21. 21. Stress management strategy #2: Alter the situation<br />Express your feelings instead of bottling them up. Communicate your concerns in an open and respectful way. If you don’t voice your feelings, resentment will build. <br />Be willing to compromise.When you ask someone to change their behavior, be willing to do the same. If you both are willing to bend at least a little, you’ll have a good chance of finding a happy middle ground. <br />Be more assertive. Don’t take a backseat in your own life. Deal with problems head on, doing your best to anticipate and prevent them. If you’ve got an exam to study for and your chatty roommate just got home, say up front that you only have five minutes to talk. <br />Manage your time better. Poor time management can cause a lot of stress. When you’re stretched too thin and running behind, it’s hard to stay calm and focused. But if you plan ahead and make sure you don’t overextend yourself, you can alter the amount of stress you’re under.<br />
  22. 22. Stress management strategy #3: Adapt to the stressor<br />Reframe problems.Try to view stressful situations from a more positive perspective. Rather than fuming about a traffic jam, look at it as an opportunity to pause.<br />Look at the big picture. Take perspective of the stressful situation. Ask yourself how important it will be in the long run. If the answer is no, focus your time and energy elsewhere. <br />Adjust your standards. Perfectionism is a major source of avoidable stress. Stop setting yourself up for failure by demanding perfection. Learn to be okay with “good enough.” <br />Focus on the positive. Take a moment to reflect on all the things you appreciate in your life, including your own positive qualities and gifts. <br />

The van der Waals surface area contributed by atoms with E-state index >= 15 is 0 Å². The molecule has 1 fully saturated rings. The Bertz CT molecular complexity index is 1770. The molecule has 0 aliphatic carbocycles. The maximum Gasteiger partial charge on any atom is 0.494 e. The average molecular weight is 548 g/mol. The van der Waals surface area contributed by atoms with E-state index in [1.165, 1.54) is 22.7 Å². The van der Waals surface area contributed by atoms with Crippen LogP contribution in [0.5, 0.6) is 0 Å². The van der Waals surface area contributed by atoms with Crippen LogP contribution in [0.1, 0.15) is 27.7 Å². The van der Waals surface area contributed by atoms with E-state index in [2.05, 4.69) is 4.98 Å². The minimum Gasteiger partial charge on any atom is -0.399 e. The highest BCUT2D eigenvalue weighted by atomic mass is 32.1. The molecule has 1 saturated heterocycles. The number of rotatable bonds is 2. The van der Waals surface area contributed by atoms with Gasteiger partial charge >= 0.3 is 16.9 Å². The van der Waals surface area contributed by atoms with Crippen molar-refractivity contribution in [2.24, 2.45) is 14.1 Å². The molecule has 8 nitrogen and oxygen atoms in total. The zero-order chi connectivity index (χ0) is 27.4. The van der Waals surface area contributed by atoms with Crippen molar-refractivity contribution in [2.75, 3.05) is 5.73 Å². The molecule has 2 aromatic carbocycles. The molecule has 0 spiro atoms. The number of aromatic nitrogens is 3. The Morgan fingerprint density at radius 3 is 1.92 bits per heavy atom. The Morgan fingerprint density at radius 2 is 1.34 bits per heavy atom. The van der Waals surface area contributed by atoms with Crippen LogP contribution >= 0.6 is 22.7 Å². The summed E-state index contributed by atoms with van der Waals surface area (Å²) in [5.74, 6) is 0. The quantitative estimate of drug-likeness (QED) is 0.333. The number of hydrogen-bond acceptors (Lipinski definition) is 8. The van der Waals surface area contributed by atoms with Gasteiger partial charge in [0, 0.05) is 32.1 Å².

23. 23. Stress management strategy #4: Accept the things you can’t change<br />Don’t try to control the uncontrollable.Many things in life are beyond our control— particularly the behavior of other people. <br />Look for the upside. As the saying goes, “What doesn’t kill us makes us stronger.” When facing major challenges, try to look at them as opportunities for personal growth. <br />Share your feelings. Talk to a trusted friend or make an appointment with a therapist, even if there’s nothing you can do to alter the stressful situation. <br />Learn to forgive. Accept the fact that we live in an imperfect world and that people make mistakes. Let go of anger and resentments.Free yourself from negative energy by forgiving and moving on. <br />